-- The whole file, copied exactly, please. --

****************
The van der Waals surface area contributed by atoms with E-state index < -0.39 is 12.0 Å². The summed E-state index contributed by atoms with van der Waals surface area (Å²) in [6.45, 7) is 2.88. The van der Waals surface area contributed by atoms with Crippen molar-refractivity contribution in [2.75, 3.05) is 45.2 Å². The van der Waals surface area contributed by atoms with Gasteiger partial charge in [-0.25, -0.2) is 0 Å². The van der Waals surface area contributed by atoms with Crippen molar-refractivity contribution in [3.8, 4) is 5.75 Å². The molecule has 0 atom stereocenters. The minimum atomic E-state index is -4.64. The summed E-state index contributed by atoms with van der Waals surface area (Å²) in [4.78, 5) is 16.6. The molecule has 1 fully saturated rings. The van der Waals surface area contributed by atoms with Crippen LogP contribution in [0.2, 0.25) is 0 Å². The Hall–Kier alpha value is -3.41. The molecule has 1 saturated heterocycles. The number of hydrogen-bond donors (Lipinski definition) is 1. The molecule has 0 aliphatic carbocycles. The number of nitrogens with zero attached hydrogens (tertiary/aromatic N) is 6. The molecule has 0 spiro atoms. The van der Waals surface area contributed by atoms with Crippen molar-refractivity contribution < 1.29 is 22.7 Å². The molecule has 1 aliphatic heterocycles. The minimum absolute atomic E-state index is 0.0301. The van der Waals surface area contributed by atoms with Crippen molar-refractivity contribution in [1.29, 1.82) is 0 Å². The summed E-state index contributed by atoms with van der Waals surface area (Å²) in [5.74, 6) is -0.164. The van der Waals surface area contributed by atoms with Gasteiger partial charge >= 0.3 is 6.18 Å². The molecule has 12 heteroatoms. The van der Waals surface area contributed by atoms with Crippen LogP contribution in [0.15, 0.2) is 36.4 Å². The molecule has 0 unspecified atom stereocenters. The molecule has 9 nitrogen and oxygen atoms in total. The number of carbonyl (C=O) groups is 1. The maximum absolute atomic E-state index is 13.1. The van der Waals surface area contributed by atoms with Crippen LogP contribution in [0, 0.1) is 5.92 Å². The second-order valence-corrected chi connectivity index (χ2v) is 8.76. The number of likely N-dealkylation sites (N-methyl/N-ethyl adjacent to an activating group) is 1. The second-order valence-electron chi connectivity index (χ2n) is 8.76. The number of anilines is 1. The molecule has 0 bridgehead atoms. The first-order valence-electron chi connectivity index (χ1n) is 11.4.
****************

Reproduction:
The van der Waals surface area contributed by atoms with E-state index < -0.39 is 12.0 Å². The summed E-state index contributed by atoms with van der Waals surface area (Å²) in [6.45, 7) is 2.88. The van der Waals surface area contributed by atoms with Crippen molar-refractivity contribution in [2.75, 3.05) is 45.2 Å². The van der Waals surface area contributed by atoms with Gasteiger partial charge in [-0.25, -0.2) is 0 Å². The van der Waals surface area contributed by atoms with Crippen molar-refractivity contribution in [3.8, 4) is 5.75 Å². The molecule has 0 atom stereocenters. The minimum atomic E-state index is -4.64. The summed E-state index contributed by atoms with van der Waals surface area (Å²) in [4.78, 5) is 16.6. The molecule has 1 fully saturated rings. The van der Waals surface area contributed by atoms with Crippen LogP contribution in [0.2, 0.25) is 0 Å². The Hall–Kier alpha value is -3.41. The molecule has 1 saturated heterocycles. The number of hydrogen-bond donors (Lipinski definition) is 1. The molecule has 0 aliphatic carbocycles. The number of nitrogens with zero attached hydrogens (tertiary/aromatic N) is 6. The molecule has 0 spiro atoms. The van der Waals surface area contributed by atoms with Crippen molar-refractivity contribution < 1.29 is 22.7 Å². The molecule has 1 aliphatic heterocycles. The minimum absolute atomic E-state index is 0.0301. The van der Waals surface area contributed by atoms with Crippen molar-refractivity contribution in [1.29, 1.82) is 0 Å². The summed E-state index contributed by atoms with van der Waals surface area (Å²) in [5.74, 6) is -0.164. The van der Waals surface area contributed by atoms with Gasteiger partial charge >= 0.3 is 6.18 Å². The molecule has 12 heteroatoms. The van der Waals surface area contributed by atoms with Crippen LogP contribution in [0.15, 0.2) is 36.4 Å². The molecule has 0 unspecified atom stereocenters. The molecule has 9 nitrogen and oxygen atoms in total. The number of carbonyl (C=O) groups is 1. The maximum absolute atomic E-state index is 13.1. The van der Waals surface area contributed by atoms with Crippen LogP contribution in [0, 0.1) is 5.92 Å². The second-order valence-corrected chi connectivity index (χ2v) is 8.76. The number of likely N-dealkylation sites (N-methyl/N-ethyl adjacent to an activating group) is 1. The second-order valence-electron chi connectivity index (χ2n) is 8.76. The number of anilines is 1. The molecule has 0 bridgehead atoms. The first-order valence-electron chi connectivity index (χ1n) is 11.4.